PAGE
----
Gary Carr, who plays C.C. on HBO’s The Deuce, says it’s important to look at the character’s humanity, even though what he does for a living may be difficult to watch. Season 2 of the sex industry drama is currently under way, and it has brought with it plenty of changes, including a short jump forward in time and a greater emphasis on the show’s many female characters. That change means more time spent seeing the world created by David Simon and George Pelecanos through the eyes of Maggie Gyllenhaal’s Candy or Emily Meade’s Lori. The latter often goes hand in hand with Carr’s character, and in only two episodes so far this season, their relationship dynamic has already begun to change.
The changes in C.C.’s relationship with Lori begins to show the cracks in his otherwise ostentatiously dressed facade. In other words, there is a newfound vulnerability seen in the character, one that is at times meant to be a source of levity for the series and at other times it represents a chance to show C.C.’s humanity and the complexity of the role.
In a recent interview with Screen Rant, Carr discussed the importance of presenting C.C. as a complex individual, even though his chosen profession involves the exploitation of others for financial gain. Understanding the character and his appeal is key to Carr’s performance, a lot of which, he says, is readily apparent in the show’s scripts.
“For me a lot of it is already on the page. I always wanted to just see C.C -- as well as every character I've played -- a human being. He does these things that are unpleasant, but these women still want to be around him and work with him. I always liked him having layers, and I love that there are so many wonderful moments with C.C. I love playing that complexity.”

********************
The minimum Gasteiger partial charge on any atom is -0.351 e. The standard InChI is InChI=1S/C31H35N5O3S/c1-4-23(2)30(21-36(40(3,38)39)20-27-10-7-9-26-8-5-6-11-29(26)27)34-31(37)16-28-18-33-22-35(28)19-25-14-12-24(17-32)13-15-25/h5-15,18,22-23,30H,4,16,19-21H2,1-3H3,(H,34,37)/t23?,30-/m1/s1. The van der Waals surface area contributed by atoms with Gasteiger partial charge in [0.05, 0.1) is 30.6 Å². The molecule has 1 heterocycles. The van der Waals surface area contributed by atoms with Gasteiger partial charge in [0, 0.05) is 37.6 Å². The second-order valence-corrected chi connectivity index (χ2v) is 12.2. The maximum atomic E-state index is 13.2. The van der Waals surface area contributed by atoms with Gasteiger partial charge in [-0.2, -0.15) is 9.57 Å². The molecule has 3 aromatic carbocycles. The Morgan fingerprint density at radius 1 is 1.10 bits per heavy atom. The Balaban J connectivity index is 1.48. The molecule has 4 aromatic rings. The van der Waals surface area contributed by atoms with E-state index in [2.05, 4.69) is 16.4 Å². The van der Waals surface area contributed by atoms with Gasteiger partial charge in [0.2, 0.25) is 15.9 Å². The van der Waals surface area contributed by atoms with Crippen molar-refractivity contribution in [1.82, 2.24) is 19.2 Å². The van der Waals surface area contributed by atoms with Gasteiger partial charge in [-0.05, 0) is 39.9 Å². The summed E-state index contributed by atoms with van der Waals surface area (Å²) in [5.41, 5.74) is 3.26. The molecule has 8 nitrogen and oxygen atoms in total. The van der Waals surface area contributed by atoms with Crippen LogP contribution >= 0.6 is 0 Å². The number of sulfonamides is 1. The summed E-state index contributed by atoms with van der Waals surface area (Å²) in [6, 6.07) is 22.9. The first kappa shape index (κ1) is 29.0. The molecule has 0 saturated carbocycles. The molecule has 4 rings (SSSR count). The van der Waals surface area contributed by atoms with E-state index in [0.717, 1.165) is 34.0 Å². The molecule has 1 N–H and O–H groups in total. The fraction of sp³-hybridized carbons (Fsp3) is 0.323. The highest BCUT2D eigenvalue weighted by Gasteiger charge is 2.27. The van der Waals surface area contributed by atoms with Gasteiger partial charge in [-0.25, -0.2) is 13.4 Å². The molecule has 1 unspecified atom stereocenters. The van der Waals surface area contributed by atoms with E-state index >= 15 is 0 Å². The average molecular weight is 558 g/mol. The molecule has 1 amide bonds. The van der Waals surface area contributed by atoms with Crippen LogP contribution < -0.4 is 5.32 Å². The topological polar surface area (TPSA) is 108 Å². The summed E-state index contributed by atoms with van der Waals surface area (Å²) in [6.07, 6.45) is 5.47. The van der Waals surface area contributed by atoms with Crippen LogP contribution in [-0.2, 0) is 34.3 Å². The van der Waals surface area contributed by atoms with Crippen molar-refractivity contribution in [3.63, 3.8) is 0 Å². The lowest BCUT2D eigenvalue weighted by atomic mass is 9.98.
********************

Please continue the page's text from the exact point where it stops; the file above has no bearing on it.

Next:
Carr also spoke to the new season’s emphasis on its female characters and the idea of empowerment and feminism in the late ‘70s, especially in the sex industry.
“I think the show is a great education for people. The idea was, there's so much judgement attached to someone like C.C. and being a pimp. And one of the things about the [subject of the] show is that it's actually a business and a lot of people have agency. The show has given agency back to a lot of people who didn't have a voice before. That side of the industry has been highlighted a lot more and in the correct way. David [Simon] is being very true to the era and that time. There's a lot happening in terms of empowerment and equal rights.”
Carr's role is one of the most captivating in an impressive ensemble, and so far this season, C.C. is getting more screen time, which means viewers are seeing him deal with the changes happening as a result Lori’s stardom, something that’s a threat to his bottom line. So far, The Deuce has subverted some of the expectations of what C.C.’s reactions might be, and instead of seeing him only railing against the notion of change, the situation has been met with a mixture of humor and vulnerability. You may not completely like C.C. and what he does or what he stands for, but, like Carr says, that’s part of what makes the character and the series great to watch.
“Having those moments makes [C.C.] more human. We see those moments across the board with a bunch of different characters. That's why the show is so well written. I feel that way about a lot of the characters, in the way that the guy might be abusive in a certain scene, but you want to see these people more because there's so much depth to them. And those lighter moments are very important to a guy like C.C. It allows him to be more complex and interesting. It's really great that his story with Lori is so funny, you really do feel like they're a team, and you're only going to see him in that vulnerable state in front of her and no one else. It's a different story when there're other people in the mix. Something about him and Lori, where he's vulnerable in front of her, that's really fantastic to watch.”
The Deuce continues next Sunday with ‘The Principle Is All’ @9pm on HBO.